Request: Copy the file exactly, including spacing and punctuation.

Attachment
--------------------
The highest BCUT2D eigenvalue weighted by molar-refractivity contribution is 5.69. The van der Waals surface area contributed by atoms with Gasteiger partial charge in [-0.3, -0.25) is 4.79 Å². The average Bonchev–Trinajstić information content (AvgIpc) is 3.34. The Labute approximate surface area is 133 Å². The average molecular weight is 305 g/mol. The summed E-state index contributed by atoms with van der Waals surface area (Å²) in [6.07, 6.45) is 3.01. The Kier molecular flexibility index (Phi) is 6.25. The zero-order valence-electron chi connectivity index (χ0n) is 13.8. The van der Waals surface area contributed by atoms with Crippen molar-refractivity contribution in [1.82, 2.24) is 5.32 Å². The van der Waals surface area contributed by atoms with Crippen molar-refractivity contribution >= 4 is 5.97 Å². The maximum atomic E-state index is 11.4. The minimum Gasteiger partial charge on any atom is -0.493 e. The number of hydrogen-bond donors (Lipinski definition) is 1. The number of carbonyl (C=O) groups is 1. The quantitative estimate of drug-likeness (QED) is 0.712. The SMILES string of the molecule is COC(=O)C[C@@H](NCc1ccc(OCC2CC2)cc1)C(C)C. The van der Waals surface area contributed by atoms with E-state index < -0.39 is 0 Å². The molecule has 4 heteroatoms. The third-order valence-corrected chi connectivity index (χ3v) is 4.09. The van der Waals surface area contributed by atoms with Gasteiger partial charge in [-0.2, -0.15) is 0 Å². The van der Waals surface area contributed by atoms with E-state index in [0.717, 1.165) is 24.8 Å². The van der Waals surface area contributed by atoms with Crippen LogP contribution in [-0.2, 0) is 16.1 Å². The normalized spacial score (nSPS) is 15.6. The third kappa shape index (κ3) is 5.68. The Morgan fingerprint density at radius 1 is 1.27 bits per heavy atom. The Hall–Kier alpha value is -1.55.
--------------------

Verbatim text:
The highest BCUT2D eigenvalue weighted by molar-refractivity contribution is 5.69. The van der Waals surface area contributed by atoms with Gasteiger partial charge in [-0.3, -0.25) is 4.79 Å². The average Bonchev–Trinajstić information content (AvgIpc) is 3.34. The Labute approximate surface area is 133 Å². The average molecular weight is 305 g/mol. The summed E-state index contributed by atoms with van der Waals surface area (Å²) in [6.07, 6.45) is 3.01. The Kier molecular flexibility index (Phi) is 6.25. The zero-order valence-electron chi connectivity index (χ0n) is 13.8. The van der Waals surface area contributed by atoms with Crippen molar-refractivity contribution in [1.82, 2.24) is 5.32 Å². The van der Waals surface area contributed by atoms with Crippen molar-refractivity contribution >= 4 is 5.97 Å². The maximum atomic E-state index is 11.4. The minimum Gasteiger partial charge on any atom is -0.493 e. The number of hydrogen-bond donors (Lipinski definition) is 1. The number of carbonyl (C=O) groups is 1. The quantitative estimate of drug-likeness (QED) is 0.712. The SMILES string of the molecule is COC(=O)C[C@@H](NCc1ccc(OCC2CC2)cc1)C(C)C. The van der Waals surface area contributed by atoms with E-state index < -0.39 is 0 Å². The molecule has 4 heteroatoms. The third-order valence-corrected chi connectivity index (χ3v) is 4.09. The van der Waals surface area contributed by atoms with Gasteiger partial charge in [-0.2, -0.15) is 0 Å². The van der Waals surface area contributed by atoms with E-state index in [0.717, 1.165) is 24.8 Å². The van der Waals surface area contributed by atoms with Crippen LogP contribution in [-0.2, 0) is 16.1 Å². The normalized spacial score (nSPS) is 15.6. The third kappa shape index (κ3) is 5.68. The Morgan fingerprint density at radius 1 is 1.27 bits per heavy atom. The Hall–Kier alpha value is -1.55.